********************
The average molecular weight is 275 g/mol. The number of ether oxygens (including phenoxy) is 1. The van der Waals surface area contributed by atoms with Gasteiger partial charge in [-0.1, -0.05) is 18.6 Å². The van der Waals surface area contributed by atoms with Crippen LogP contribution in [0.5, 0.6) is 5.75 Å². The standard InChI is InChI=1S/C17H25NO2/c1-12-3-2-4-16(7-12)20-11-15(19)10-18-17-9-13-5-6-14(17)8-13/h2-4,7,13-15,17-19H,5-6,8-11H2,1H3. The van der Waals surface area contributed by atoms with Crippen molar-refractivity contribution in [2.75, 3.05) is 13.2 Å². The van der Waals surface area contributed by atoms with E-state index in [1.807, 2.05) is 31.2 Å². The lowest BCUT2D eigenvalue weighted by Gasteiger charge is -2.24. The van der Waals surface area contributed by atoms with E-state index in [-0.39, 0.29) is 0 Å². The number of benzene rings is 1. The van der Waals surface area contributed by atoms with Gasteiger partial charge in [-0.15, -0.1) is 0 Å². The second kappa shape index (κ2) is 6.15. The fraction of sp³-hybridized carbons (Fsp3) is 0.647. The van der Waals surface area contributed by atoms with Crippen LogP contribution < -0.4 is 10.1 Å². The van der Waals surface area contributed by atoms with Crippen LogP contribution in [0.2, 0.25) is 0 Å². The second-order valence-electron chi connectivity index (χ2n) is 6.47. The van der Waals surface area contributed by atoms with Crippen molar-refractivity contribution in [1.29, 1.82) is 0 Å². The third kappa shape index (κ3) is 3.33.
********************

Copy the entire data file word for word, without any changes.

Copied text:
The average molecular weight is 275 g/mol. The number of ether oxygens (including phenoxy) is 1. The van der Waals surface area contributed by atoms with Gasteiger partial charge in [-0.1, -0.05) is 18.6 Å². The van der Waals surface area contributed by atoms with Crippen LogP contribution in [0.5, 0.6) is 5.75 Å². The standard InChI is InChI=1S/C17H25NO2/c1-12-3-2-4-16(7-12)20-11-15(19)10-18-17-9-13-5-6-14(17)8-13/h2-4,7,13-15,17-19H,5-6,8-11H2,1H3. The van der Waals surface area contributed by atoms with Crippen molar-refractivity contribution in [2.75, 3.05) is 13.2 Å². The van der Waals surface area contributed by atoms with E-state index in [1.807, 2.05) is 31.2 Å². The lowest BCUT2D eigenvalue weighted by Gasteiger charge is -2.24. The van der Waals surface area contributed by atoms with E-state index in [-0.39, 0.29) is 0 Å². The number of benzene rings is 1. The van der Waals surface area contributed by atoms with Gasteiger partial charge in [-0.15, -0.1) is 0 Å². The second kappa shape index (κ2) is 6.15. The fraction of sp³-hybridized carbons (Fsp3) is 0.647. The van der Waals surface area contributed by atoms with Crippen LogP contribution < -0.4 is 10.1 Å². The van der Waals surface area contributed by atoms with Crippen LogP contribution in [0.2, 0.25) is 0 Å². The second-order valence-electron chi connectivity index (χ2n) is 6.47. The van der Waals surface area contributed by atoms with Crippen molar-refractivity contribution in [1.29, 1.82) is 0 Å². The third kappa shape index (κ3) is 3.33.